Every year, the Top 500 list of the world’s fastest supercomputers is released. A list filled with machines containing tens of thousands of nodes and capable of cranking out enough petaflops per second to make your head spin.
And, of course, this list is absolutely dominated by machines powered by Linux.
This is awesome. But, really, we all know this. Let’s dig a little deeper into these Goliath computers that will, someday, become sentient and rise up against their human creators.
Let’s start with the #2 ranked supercomputer – The Titan.
This Cray-built beast of a computer lives in Tennessee at the Oak Ridge National Laboratory and takes up 4,352 square feet. Which, for those of you who are curious, is roughly 6.8 times the size of my first apartment – and approximately infinity times larger than the kitchen in that apartment (give or take a foot).
Want to build this computer for yourself? No problem. It uses an off-the-shelf AMD Opteron 16 core, 2.2 GHz CPU. 35,040 of them. Which begs the question, what sort of actual performance do you get from more than 560,000 CPU cores? 17.5 million petaflops. That’s what you get.
So what does that actually mean? What can you do with 17.5 million petaflops that you can’t do with a fancy, quad core i7 desktop PC?
Well, for starters, it can run a particle simulator that can handle things way down at the quantum level (specifically the Large-scale Atomic/Molecular Massively Parallel Simulator, aka “LAMMPS”). OK. That’s cool I guess. Definitely produces some crazy–looking videos. But I just don’t run quantum level particle simulations all that often. I need to know how well this sucker runs Portal.
The AMD Phenom II (quad core), clocked at 3.40 GHz – a very respectable desktop CPU – can run Portal (at 1600×900) at roughly 59 frames per second. That particular CPU can crank out something in the ballpark of 39 gigaflops.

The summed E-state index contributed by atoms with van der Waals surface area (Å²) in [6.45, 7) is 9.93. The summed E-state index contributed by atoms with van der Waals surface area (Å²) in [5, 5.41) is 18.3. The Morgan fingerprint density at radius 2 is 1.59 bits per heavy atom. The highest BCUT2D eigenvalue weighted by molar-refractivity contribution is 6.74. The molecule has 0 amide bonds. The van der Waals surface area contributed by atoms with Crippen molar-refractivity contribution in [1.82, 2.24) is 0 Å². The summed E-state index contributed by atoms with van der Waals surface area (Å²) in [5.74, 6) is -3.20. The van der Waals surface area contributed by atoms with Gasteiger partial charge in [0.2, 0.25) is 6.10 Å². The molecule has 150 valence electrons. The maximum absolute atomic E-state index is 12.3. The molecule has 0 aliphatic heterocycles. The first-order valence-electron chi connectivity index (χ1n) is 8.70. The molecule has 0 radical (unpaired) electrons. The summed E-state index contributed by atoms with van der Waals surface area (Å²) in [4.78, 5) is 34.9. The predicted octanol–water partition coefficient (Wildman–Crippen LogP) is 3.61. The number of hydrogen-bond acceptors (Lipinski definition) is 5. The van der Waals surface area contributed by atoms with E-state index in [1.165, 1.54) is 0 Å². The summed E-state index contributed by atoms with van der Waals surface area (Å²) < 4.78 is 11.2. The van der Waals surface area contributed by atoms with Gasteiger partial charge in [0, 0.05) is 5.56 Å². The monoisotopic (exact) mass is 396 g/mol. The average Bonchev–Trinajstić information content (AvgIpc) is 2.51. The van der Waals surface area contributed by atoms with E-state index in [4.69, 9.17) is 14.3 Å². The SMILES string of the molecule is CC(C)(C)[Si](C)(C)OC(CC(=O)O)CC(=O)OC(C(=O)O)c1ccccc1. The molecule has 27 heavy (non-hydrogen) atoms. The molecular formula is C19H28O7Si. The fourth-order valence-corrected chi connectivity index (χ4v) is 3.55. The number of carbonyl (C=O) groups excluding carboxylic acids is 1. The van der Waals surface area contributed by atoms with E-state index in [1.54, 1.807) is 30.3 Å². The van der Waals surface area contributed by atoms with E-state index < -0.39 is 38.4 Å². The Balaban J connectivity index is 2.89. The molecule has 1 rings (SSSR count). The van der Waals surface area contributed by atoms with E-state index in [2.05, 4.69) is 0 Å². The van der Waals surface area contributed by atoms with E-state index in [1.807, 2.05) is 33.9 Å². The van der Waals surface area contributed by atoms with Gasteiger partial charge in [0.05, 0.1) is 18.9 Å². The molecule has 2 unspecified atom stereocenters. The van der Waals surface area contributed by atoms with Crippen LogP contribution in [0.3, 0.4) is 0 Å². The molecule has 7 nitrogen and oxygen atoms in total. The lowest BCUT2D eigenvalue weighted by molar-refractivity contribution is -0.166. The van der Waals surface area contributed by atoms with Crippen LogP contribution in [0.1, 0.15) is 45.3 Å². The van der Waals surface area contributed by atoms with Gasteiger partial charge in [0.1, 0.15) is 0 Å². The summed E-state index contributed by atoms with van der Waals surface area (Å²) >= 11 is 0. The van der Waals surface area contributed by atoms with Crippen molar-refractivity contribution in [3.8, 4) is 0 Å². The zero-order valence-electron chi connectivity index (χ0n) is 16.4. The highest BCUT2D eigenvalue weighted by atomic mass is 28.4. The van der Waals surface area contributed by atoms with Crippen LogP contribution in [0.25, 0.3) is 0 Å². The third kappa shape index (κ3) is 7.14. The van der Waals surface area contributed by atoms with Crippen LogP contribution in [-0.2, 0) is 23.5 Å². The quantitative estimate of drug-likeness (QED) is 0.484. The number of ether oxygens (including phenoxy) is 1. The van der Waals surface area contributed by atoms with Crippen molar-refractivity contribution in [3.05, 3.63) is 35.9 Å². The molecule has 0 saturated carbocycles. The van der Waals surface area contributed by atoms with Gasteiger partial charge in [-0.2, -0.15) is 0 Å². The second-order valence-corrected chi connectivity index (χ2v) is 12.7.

Now. Assuming the only factor that contributes to the frame-rate of a game is the number of Floating-point Operations Per Second (FLOPS) – that means that Portal, when running on the Titan, should be able to hit 26,474,358 frames per second.
“But, Bryan!” I hear you say. “They can’t possibly have a screen nice enough to showcase that sort of awesomeness!”
Au contraire, mon frère! Those crazy kids down in Tennessee have built EVEREST (the “Exploratory Visualization Environment for Research and Technology”) – which includes a 33-foot wide, 37 megapixel, stereoscopic 3D screen.
You know. For research. Wink, wink, nudge, nudge. Hold on a moment. I’m going to go let my wife know that I need a 60” 4K TV set. Because science and particles and stuff.
OK, let’s slam on the brakes and drop down the list a bit to the #21 ranking supercomputer in the world – NASA’s Pleiades.
Now, I say “slam on the brakes,” but this SGI-built, SUSE-powered beauty still manages to push through 1.5 petaflops like a hot knife through butter (we’re talking room temperature butter … not that stuff from the fridge that can’t be cut with a laser cannon and causes you to slaughter your poor, defenseless toast).
In other words, it probably runs Portal fairly well. But what, pray tell, is NASA using such a rig for?
To do amazing NASA space stuff. That’s what.
The Pleiades is involved in the search for Earth-like planets (the Kepler Mission). For its role in that, most stellar, project the Pleiades receives high-resolution images of more than 200,000 stars. It then calculates the size and location of the planets orbiting those stars. It does this every half hour. No coffee break.
Every. Half. Hour. It takes me longer than that to drive to my closest Trader Joe’s.
To date, it has discovered 1,235 planets. Five of them possibly “Earth-like” (similar size and within a habitable orbit around their star). When it gets bored of being off-the-charts awesome, sometimes Pleiades likes to run simulations on the formation of the Milky Way Galaxy. You know, just to kinda … clear its head.
We’ve just talked (briefly) about two of the coolest computers on the planet. And there are 498 more on that mind-bending list. I’ll leave you with one final thought:
The total number of petaflops produced by all of the supercomputers on this list, combined, is roughly 274 – with roughly half of all the total speed being generated by the top 20 computers.
I’m sure there’s an allegory in there somewhere about class inequality and the French Revolution, but all I keep thinking about is the (obviously imminent) human-robot war.
Read more of Bryan Lunduke’s columns, here: